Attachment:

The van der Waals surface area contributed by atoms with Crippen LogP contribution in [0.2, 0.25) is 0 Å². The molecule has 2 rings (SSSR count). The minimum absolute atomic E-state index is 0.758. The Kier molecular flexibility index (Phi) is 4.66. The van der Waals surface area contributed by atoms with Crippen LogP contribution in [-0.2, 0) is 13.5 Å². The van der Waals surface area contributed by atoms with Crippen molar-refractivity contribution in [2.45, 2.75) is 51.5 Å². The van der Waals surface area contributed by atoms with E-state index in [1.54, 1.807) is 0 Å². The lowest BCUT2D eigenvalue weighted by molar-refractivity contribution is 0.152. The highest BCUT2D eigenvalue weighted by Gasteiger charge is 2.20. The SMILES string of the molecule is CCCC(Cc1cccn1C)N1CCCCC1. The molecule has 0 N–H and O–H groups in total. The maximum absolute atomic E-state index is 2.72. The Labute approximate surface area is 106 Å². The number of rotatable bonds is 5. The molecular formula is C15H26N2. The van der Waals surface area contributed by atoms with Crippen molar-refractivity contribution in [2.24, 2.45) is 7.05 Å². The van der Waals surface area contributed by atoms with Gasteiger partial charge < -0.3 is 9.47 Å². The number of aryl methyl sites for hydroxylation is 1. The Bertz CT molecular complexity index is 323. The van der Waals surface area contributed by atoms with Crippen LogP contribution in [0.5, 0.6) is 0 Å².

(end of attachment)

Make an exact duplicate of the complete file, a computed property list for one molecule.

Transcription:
The van der Waals surface area contributed by atoms with Crippen LogP contribution in [0.2, 0.25) is 0 Å². The molecule has 2 rings (SSSR count). The minimum absolute atomic E-state index is 0.758. The Kier molecular flexibility index (Phi) is 4.66. The van der Waals surface area contributed by atoms with Crippen LogP contribution in [-0.2, 0) is 13.5 Å². The van der Waals surface area contributed by atoms with Crippen molar-refractivity contribution in [2.45, 2.75) is 51.5 Å². The van der Waals surface area contributed by atoms with E-state index in [1.54, 1.807) is 0 Å². The lowest BCUT2D eigenvalue weighted by molar-refractivity contribution is 0.152. The highest BCUT2D eigenvalue weighted by Gasteiger charge is 2.20. The SMILES string of the molecule is CCCC(Cc1cccn1C)N1CCCCC1. The molecule has 0 N–H and O–H groups in total. The maximum absolute atomic E-state index is 2.72. The Labute approximate surface area is 106 Å². The number of rotatable bonds is 5. The molecular formula is C15H26N2. The van der Waals surface area contributed by atoms with Crippen molar-refractivity contribution in [2.24, 2.45) is 7.05 Å². The van der Waals surface area contributed by atoms with Gasteiger partial charge < -0.3 is 9.47 Å². The number of aryl methyl sites for hydroxylation is 1. The Bertz CT molecular complexity index is 323. The van der Waals surface area contributed by atoms with Crippen LogP contribution in [0.5, 0.6) is 0 Å².